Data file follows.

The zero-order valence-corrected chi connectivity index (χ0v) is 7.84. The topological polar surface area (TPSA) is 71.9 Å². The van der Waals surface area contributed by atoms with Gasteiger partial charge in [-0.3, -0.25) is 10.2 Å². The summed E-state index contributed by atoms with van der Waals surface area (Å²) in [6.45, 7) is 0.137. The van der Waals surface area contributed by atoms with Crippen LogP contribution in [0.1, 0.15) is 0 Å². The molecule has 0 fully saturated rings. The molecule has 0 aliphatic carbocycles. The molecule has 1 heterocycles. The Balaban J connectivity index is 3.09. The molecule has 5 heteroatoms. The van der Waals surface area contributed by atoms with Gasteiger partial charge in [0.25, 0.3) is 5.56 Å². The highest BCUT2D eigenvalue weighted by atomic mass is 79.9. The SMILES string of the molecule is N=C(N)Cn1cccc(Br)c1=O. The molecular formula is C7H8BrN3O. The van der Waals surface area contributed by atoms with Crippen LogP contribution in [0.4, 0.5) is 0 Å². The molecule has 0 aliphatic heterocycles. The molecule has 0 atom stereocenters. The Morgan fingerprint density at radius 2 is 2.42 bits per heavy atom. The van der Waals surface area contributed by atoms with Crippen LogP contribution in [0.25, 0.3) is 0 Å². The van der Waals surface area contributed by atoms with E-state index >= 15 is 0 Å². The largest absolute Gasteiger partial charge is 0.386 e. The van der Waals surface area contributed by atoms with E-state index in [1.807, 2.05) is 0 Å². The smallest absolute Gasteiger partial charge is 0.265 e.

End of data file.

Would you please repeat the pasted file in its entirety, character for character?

The zero-order valence-corrected chi connectivity index (χ0v) is 7.84. The topological polar surface area (TPSA) is 71.9 Å². The van der Waals surface area contributed by atoms with Gasteiger partial charge in [-0.3, -0.25) is 10.2 Å². The summed E-state index contributed by atoms with van der Waals surface area (Å²) in [6.45, 7) is 0.137. The van der Waals surface area contributed by atoms with Crippen LogP contribution in [0.1, 0.15) is 0 Å². The molecule has 0 fully saturated rings. The molecule has 0 aliphatic carbocycles. The molecule has 1 heterocycles. The Balaban J connectivity index is 3.09. The molecule has 5 heteroatoms. The van der Waals surface area contributed by atoms with Gasteiger partial charge in [0.25, 0.3) is 5.56 Å². The highest BCUT2D eigenvalue weighted by atomic mass is 79.9. The SMILES string of the molecule is N=C(N)Cn1cccc(Br)c1=O. The molecular formula is C7H8BrN3O. The van der Waals surface area contributed by atoms with Crippen LogP contribution in [0.4, 0.5) is 0 Å². The molecule has 0 aliphatic heterocycles. The molecule has 0 atom stereocenters. The Morgan fingerprint density at radius 2 is 2.42 bits per heavy atom. The van der Waals surface area contributed by atoms with Crippen LogP contribution in [0.25, 0.3) is 0 Å². The van der Waals surface area contributed by atoms with E-state index >= 15 is 0 Å². The largest absolute Gasteiger partial charge is 0.386 e. The van der Waals surface area contributed by atoms with E-state index in [1.807, 2.05) is 0 Å². The smallest absolute Gasteiger partial charge is 0.265 e.